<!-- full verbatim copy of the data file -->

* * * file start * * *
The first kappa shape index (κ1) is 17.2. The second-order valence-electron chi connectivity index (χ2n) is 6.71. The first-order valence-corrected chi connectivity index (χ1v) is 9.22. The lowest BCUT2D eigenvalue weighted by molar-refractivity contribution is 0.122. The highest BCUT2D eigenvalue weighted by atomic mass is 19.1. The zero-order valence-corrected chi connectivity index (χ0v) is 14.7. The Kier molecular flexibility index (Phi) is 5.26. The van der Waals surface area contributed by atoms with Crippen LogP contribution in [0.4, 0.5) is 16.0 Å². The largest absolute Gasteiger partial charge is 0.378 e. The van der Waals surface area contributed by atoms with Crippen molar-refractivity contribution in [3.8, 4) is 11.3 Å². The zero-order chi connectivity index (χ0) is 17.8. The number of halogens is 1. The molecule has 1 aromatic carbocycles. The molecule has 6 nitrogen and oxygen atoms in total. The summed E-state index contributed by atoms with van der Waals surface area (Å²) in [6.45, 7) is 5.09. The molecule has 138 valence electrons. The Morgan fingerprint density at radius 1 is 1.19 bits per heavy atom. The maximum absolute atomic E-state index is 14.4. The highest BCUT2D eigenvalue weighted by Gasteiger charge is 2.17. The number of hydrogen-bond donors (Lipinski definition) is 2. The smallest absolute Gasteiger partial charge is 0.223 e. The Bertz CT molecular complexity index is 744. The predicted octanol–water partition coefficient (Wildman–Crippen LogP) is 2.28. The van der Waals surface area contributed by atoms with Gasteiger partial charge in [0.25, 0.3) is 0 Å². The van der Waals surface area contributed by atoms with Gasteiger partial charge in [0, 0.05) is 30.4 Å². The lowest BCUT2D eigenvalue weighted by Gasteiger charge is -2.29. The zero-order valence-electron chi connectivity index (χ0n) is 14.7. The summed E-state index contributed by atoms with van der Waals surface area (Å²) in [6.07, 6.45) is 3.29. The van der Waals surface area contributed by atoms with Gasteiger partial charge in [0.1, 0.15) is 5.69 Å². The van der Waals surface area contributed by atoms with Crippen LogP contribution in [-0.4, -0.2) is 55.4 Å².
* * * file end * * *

The first kappa shape index (κ1) is 17.2. The second-order valence-electron chi connectivity index (χ2n) is 6.71. The first-order valence-corrected chi connectivity index (χ1v) is 9.22. The lowest BCUT2D eigenvalue weighted by molar-refractivity contribution is 0.122. The highest BCUT2D eigenvalue weighted by atomic mass is 19.1. The zero-order valence-corrected chi connectivity index (χ0v) is 14.7. The Kier molecular flexibility index (Phi) is 5.26. The van der Waals surface area contributed by atoms with Crippen LogP contribution in [0.4, 0.5) is 16.0 Å². The largest absolute Gasteiger partial charge is 0.378 e. The van der Waals surface area contributed by atoms with Crippen molar-refractivity contribution in [3.8, 4) is 11.3 Å². The zero-order chi connectivity index (χ0) is 17.8. The number of halogens is 1. The molecule has 1 aromatic carbocycles. The molecule has 6 nitrogen and oxygen atoms in total. The summed E-state index contributed by atoms with van der Waals surface area (Å²) in [6.45, 7) is 5.09. The molecule has 138 valence electrons. The Morgan fingerprint density at radius 1 is 1.19 bits per heavy atom. The maximum absolute atomic E-state index is 14.4. The highest BCUT2D eigenvalue weighted by Gasteiger charge is 2.17. The number of hydrogen-bond donors (Lipinski definition) is 2. The smallest absolute Gasteiger partial charge is 0.223 e. The Bertz CT molecular complexity index is 744. The predicted octanol–water partition coefficient (Wildman–Crippen LogP) is 2.28. The van der Waals surface area contributed by atoms with Gasteiger partial charge in [0.25, 0.3) is 0 Å². The van der Waals surface area contributed by atoms with Gasteiger partial charge in [0, 0.05) is 30.4 Å². The lowest BCUT2D eigenvalue weighted by Gasteiger charge is -2.29. The zero-order valence-electron chi connectivity index (χ0n) is 14.7. The summed E-state index contributed by atoms with van der Waals surface area (Å²) in [6.07, 6.45) is 3.29. The van der Waals surface area contributed by atoms with Gasteiger partial charge in [0.1, 0.15) is 5.69 Å². The van der Waals surface area contributed by atoms with Crippen LogP contribution in [-0.4, -0.2) is 55.4 Å².